“Those cases that come to us are often the most difficult, finally balanced ones,” explains Withington. “So sometimes we might take a different view in relation to the merits of a case. And that’s in part because we’re looking at it afresh, and we’re also a slightly larger panel with a different composition of expertise, which means there might be additional experience to be brought to bear.”

“All of our hearings are heard in public,” he adds. “Making sure that the process is open and transparent is an absolute priority. We want it to be fair, and seen to be fair. And that’s the benchmark we set ourselves.”

During the pandemic, the hearings have been held virtually. “I don’t think, in terms of the practicalities, there is any great difference between when we sit in person or remotely,” observes Withington. “I suspect many people might prefer to have the opportunity of seeing us face-to-face and being able to participate directly. But equally, we have all been pleasantly surprised by how effectively remote hearings have worked. We don’t feel it places anyone at a disadvantage.”

Challenging and rewarding

Withington believes serving on the committee has made him a better practitioner in his own professional life. “It’s been useful because I see how cases are presented to me, and the kind of arguments and representations that are made, and these inform me when I’m next acting in my role as a barrister,” he explains.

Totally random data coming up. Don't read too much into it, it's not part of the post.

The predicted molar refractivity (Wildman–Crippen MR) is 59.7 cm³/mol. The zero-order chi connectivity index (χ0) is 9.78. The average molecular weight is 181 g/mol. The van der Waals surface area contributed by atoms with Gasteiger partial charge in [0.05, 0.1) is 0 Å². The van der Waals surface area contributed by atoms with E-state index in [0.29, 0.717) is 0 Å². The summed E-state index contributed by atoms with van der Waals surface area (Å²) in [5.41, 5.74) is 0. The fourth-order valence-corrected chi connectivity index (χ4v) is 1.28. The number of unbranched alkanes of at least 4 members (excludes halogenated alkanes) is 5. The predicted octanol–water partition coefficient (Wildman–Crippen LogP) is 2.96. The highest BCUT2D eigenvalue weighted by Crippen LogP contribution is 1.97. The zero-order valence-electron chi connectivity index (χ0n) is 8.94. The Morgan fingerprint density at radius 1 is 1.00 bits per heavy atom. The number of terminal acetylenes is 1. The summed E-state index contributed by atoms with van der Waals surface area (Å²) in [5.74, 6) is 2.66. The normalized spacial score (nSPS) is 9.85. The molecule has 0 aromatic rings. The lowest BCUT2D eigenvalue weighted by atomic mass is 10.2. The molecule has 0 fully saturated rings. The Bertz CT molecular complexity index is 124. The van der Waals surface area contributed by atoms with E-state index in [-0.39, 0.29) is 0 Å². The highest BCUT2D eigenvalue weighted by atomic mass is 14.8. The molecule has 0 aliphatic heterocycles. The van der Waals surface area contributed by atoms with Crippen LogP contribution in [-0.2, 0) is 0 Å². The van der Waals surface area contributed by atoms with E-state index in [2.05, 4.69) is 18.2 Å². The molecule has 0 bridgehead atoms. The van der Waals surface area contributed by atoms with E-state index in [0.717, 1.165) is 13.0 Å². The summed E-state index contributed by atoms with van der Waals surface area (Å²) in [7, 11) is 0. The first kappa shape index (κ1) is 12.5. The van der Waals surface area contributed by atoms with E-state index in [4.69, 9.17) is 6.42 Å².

He’s also found it enjoyable and satisfying to get to grips with a different field and to work in a collegial atmosphere that brings out the professionalism and skill of both the accountant and lay members. “It’s very valuable to be at the forefront of seeking to make a profession a better one, and to effectively utilise the experience that we’ve all built up to enhance and maintain standards,” he says. 

“It’s an interesting and rewarding group of people to work with,” he adds. “They are, without exception, hugely committed and very diligent in the way they go about their function, and it’s stimulating and enjoyable to work with them to make sure that we come to the right decision.”

He urges anyone interested in serving on the committee to get in touch with himself or other members to discuss the practicalities and find out more about what is involved. Prospective members can also come along to hearings and see the committee do its work in public.

A final review

“As the Appeal Committee, we’re effectively the final internal review, offering people an opportunity to ensure that everything that ought to have been done has been carried out properly and correctly,” concludes Withington. “So we provide that final chance.”

It’s this aspect that, for him, makes serving on the committee so interesting. “It’s a mix of understanding matters of accountancy practice and matters of ethical good practice,” he says. “It’s both an interesting and a challenging process because it means we’re having to scrutinise the underlying merits of the case, but also the procedures and way in which the case has developed and been determined before our involvement.”

"It’s absolutely critical, and why these hearings are so valuable and important, that an individual has that last opportunity to present their case before a final decision is made.”